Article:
Know why Putin’s political decisions are causing panic in Goa

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Know why Putin’s political decisions are causing panic in Goa
With Indian summer’s all set to make a comeback, domestic travellers are packing up their backpacks en route Goa, yet the hoteliers of India’s most popular beach state look gloomy. Blame it on Russian President Vladmir Putin's interventions in Ukraine, Russia’s annexations of Crimea and a sharp decline in oil prices, all of which have contributed to a plummeting rouble.

As The Economic Times reports, Goa gets the largest chunk of its tourist inflows from Russia. This number fell 30-35% in 2014 from 162,746 in 2013, when it had risen by 16% on year, according to Ameya Abhyankar, director, Goa Tourism.

A reflection of their spending power is that total foreign international tourist arrivals to Goa actually grew 4.3% on year to 513,592, albeit slower than 9% in 2013 over 2012.
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"December 24-January 10 is the period when the hotel usually receives a lot of Russian tourists, with Russian Christmas falling on January 7," Siddharth Savkur, general manager at Alila Diwa, Goa, a luxury boutique resort told the financial daily. "That contributes almost 10% of the hotel's annual revenue. So when you have a shortfall in this window, then a small drop in the room nights will have a big impact on the hotel's overall sales,” he added.

Five-star deluxe spa Resort Rio dropped rates to Rs 8,200 from Rs 11,344. The Leela cut corporate rates by 5-6%, a senior executive told ET.


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The Leela, in a bid to compensate for the loss tried wooing people from other countries like "British, German, French and Swiss". Shridhar Nair, general manager informed the ET that overall occupancy in October-March is down 8% from a year ago.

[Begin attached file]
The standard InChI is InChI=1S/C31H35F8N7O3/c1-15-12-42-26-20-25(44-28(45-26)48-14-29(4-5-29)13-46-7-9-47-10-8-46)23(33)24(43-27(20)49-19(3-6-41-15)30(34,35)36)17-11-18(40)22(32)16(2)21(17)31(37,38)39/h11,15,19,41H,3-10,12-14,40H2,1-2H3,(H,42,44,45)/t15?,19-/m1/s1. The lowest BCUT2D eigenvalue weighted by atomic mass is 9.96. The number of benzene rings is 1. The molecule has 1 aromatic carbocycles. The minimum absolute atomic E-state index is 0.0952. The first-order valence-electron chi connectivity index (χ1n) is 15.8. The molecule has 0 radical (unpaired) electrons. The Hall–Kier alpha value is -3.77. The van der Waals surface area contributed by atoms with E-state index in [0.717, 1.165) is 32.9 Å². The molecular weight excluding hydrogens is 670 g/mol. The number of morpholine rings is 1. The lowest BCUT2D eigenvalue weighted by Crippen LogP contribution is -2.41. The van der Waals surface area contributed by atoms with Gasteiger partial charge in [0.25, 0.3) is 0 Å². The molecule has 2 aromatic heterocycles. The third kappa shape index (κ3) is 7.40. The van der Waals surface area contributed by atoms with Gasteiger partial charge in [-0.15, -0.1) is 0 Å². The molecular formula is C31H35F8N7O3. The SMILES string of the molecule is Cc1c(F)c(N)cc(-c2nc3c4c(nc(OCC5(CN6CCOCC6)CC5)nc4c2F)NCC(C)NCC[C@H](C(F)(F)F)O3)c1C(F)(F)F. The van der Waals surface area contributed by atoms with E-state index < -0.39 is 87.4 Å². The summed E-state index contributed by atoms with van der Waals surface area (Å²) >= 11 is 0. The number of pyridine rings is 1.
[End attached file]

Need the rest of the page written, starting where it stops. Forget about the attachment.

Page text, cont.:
"We have seen an average drop of 10%-15% in hotel pricing, compared to last year, because of a slowdown in foreign tourist arrivals," said Amit Taneja, chief revenue officer at Cleartrip, adding that the travel portal doesn't usually see offers of this kind. "Hotels have now been looking at ways to drive domestic traffic, giving special offers to induce last-minute bookings."

Slashing the rates over the past few months have lured young travellers and corporate tourists but that didn’t benefit the establishments much.

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"Even the premium hotels like us had to drop the tariff by at least 11-12% during the October-December period, which is the peak season for the market," said the director at Shrem Resorts, which owns the Novotel Hotel and Grand Mercure Hotel in Goa. "Goa is a price-sensitive market, especially north Goa. We are working on value offers and packages to lure domestic customers during the summers," she added.

"Domestic travellers will not fully compensate for the demand since charter-flight tourists typically spent longer holidays (15 days) compared to the domestic tourist (four-five days)," said Mohit Gupta, head of online business at Makemytrip, adding that by April 2016, there will be 500 more five-star rooms in Goa.

(Image: India Times)